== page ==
So, I know this might not be the best place to ask this, but w/e Ill give OT's programming crew the benefit of the doubt. I have a 3D space simulation (OpenGL if you were wondering) where I have about 5000 spheres that represent various heavenly bodies (varied sizes and masses) and I want to add gravity to the simulation, obviously. Well, rendering spheres is not the fastest thing in the world and with 5000 on the screen at a time I'm already running at about 30fps. So I need to find the most efficient way to calculate the forces of gravity between all of these objects. First, I am sure you all know that gravity acts over an unlimited distance, so all objects must be considered to all other objects for this to be accurate. However I am willing to do something like set a max distance where anything farther away from the object is not considered. The formula for gravitational attraction is (G*m1*m2)/r^2 where G is the gravitational constant, the two m's are the masses of the two objects and r is the distance between the centers of mass of the two objects. Since r is squared in the denominator the force of gravity diminishes at an exponential rate as the distance increases, which is why I am willing to make that sacrifice. Now, I am not an expert on algorithms, and all I have been able to come up with a polynomial time algorithm, basically loop through every object, and for each object loop through every other object and determine their distance apart, then calculate the force of gravity, and finally apply that force to each of their movement vectors. With 5000 objects this is essentially 25 million comparisons... which is not going to happen. So, help me think of a better way to do this.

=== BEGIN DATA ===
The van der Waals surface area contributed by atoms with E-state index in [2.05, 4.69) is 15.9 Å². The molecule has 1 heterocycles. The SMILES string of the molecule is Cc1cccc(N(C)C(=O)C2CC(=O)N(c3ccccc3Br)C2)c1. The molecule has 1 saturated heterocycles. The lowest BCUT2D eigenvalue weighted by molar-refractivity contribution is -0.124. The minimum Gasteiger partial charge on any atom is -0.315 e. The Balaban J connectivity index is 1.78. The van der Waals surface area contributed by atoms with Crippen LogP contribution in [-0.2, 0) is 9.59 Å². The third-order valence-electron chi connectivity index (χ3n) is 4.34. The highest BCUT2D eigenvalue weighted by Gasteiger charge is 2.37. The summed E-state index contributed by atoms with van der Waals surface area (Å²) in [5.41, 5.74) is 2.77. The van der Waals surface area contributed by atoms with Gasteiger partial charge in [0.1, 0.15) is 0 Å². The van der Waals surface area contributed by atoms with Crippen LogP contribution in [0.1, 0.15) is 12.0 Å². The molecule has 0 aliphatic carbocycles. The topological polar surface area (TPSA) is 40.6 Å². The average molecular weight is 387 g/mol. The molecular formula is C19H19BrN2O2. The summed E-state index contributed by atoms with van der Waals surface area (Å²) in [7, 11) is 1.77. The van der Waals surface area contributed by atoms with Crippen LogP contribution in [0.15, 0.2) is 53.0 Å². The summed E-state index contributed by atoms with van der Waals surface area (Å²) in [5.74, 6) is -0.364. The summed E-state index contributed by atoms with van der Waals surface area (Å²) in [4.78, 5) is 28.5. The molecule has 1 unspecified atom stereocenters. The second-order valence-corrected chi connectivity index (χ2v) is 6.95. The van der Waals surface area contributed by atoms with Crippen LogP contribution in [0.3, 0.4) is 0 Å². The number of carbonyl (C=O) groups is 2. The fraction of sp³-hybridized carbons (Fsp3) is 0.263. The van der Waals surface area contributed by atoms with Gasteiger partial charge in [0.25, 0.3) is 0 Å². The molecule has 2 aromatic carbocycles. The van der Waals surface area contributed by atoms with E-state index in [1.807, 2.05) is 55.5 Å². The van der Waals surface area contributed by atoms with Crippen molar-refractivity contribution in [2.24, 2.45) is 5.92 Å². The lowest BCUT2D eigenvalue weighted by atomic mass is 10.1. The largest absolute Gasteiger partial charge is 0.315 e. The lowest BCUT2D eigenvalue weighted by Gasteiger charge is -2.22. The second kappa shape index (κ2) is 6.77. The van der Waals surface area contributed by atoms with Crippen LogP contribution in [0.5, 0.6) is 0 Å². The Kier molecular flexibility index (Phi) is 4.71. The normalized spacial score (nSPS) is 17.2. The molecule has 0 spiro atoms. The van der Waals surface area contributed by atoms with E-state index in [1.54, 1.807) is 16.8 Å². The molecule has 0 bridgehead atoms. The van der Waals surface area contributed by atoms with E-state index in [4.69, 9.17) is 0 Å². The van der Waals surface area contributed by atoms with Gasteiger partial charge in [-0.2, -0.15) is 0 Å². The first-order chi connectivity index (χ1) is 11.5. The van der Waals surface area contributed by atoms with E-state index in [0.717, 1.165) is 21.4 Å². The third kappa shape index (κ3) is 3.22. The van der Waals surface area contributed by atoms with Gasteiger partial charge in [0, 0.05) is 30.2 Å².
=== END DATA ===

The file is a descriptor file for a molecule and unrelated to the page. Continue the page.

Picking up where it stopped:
http://www.gldomain.com/Tutorials/Gravity-Momentum.htm http://bima.astro.umd.edu/nemo/ http://gravit.slowchop.com/

There is no better way to do it. This is why gravitational models of the solar system (with roughly 5000 objects of any meaningful mass) are only performed by the most badass supercomputers on Earth. Your machine will melt. You could store an array of previously-calculated relationships for each tick of the simulation, which would reduce the number of calculations by half. But 12.5M is still not gonna happen.